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Title: Canine sexual dimorphism in Ardipithecus ramidus was nearly human-like
Authors: Suwa, Gen
Sasaki, Tomohiko
Semaw, Sileshi
Rogers, Michael J.
Simpson, Scott W.
Kunimatsu, Yutaka
Nakatsukasa, Masato
Kono, Reiko T.
Zhang, Yingqi
Beyene, Yonas
Asfaw, Berhane
White, Tim D.
Keywords: Canine dimorphism;Bayesian estimate;Ardipithecus ramidus;Australopithecus;Homo
Issue Date: Dec-2021
Publisher: National Academy of Sciences
Citation: Proceedings of the National Academy of Sciences, 2021, 118 (49) e2116630118
Abstract: Body and canine size dimorphism in fossils inform sociobehavioral hypotheses on human evolution and have been of interest since Darwin’s famous reflections on the subject. Here, we assemble a large dataset of fossil canines of the human clade, including all available Ardipithecus ramidus fossils recovered from the Middle Awash and Gona research areas in Ethiopia, and systematically examine canine dimorphism through evolutionary time. In particular, we apply a Bayesian probabilistic method that reduces bias when estimating weak and moderate levels of dimorphism. Our results show that Ar. ramidus canine dimorphism was significantly weaker than in the bonobo, the least dimorphic and behaviorally least aggressive among extant great apes. Average male-to-female size ratios of the canine in Ar. ramidus are estimated as 1.06 and 1.13 in the upper and lower canines, respectively, within modern human population ranges of variation. The slightly greater magnitude of canine size dimorphism in the lower than in the upper canines of Ar. ramidus appears to be shared with early Australopithecus, suggesting that male canine reduction was initially more advanced in the behaviorally important upper canine. The available fossil evidence suggests a drastic size reduction of the male canine prior to Ar. ramidus and the earliest known members of the human clade, with little change in canine dimorphism levels thereafter. This evolutionary pattern indicates a profound behavioral shift associated with comparatively weak levels of male aggression early in human evolution, a pattern that was subsequently shared by Australopithecus and Homo.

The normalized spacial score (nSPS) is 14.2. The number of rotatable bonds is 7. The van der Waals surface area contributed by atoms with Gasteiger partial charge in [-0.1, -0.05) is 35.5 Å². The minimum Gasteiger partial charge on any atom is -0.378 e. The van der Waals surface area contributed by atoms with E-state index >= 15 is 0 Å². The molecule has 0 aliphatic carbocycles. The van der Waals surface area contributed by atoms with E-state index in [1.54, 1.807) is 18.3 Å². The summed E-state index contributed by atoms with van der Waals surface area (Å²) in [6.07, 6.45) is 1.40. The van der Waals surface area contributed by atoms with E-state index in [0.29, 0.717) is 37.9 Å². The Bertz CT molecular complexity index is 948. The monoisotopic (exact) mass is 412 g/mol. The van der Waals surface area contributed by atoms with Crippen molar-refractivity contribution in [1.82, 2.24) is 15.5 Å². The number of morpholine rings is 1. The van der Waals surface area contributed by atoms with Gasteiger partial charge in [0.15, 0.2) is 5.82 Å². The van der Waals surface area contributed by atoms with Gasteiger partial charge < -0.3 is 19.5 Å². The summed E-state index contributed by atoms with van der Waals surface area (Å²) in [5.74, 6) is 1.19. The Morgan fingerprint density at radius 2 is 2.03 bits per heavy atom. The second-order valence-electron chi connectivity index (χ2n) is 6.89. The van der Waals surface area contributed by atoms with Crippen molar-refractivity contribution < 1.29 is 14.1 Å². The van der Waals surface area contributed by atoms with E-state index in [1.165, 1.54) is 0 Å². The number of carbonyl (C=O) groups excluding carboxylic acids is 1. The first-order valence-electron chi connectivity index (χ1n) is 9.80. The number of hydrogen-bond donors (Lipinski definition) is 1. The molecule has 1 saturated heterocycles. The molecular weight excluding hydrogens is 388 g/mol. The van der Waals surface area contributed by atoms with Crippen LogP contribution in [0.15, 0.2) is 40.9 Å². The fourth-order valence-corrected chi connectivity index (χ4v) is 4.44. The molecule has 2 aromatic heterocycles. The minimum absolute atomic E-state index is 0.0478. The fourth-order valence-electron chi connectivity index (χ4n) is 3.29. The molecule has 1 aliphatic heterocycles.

ISSN: 1091-6490
DOI: 10.1073/pnas.2116630118
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Type: Article
Appears in Collections:Arqueología

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